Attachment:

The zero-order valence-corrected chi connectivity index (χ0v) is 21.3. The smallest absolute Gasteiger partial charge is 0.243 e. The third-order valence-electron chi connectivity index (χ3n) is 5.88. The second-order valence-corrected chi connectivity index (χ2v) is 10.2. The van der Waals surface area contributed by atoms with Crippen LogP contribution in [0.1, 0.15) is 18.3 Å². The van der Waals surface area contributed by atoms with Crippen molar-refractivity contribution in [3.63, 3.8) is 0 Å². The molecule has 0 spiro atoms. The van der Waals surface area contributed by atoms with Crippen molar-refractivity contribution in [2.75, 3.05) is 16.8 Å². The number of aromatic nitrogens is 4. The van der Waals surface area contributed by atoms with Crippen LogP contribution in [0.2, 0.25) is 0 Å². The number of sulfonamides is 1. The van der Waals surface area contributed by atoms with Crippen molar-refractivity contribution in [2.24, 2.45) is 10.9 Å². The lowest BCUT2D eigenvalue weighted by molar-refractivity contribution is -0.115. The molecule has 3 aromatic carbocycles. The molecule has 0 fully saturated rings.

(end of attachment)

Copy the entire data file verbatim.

The zero-order valence-corrected chi connectivity index (χ0v) is 21.3. The smallest absolute Gasteiger partial charge is 0.243 e. The third-order valence-electron chi connectivity index (χ3n) is 5.88. The second-order valence-corrected chi connectivity index (χ2v) is 10.2. The van der Waals surface area contributed by atoms with Crippen LogP contribution in [0.1, 0.15) is 18.3 Å². The van der Waals surface area contributed by atoms with Crippen molar-refractivity contribution in [3.63, 3.8) is 0 Å². The molecule has 0 spiro atoms. The van der Waals surface area contributed by atoms with Crippen molar-refractivity contribution in [2.75, 3.05) is 16.8 Å². The number of aromatic nitrogens is 4. The van der Waals surface area contributed by atoms with Crippen LogP contribution in [0.2, 0.25) is 0 Å². The number of sulfonamides is 1. The van der Waals surface area contributed by atoms with Crippen molar-refractivity contribution in [2.24, 2.45) is 10.9 Å². The lowest BCUT2D eigenvalue weighted by molar-refractivity contribution is -0.115. The molecule has 3 aromatic carbocycles. The molecule has 0 fully saturated rings.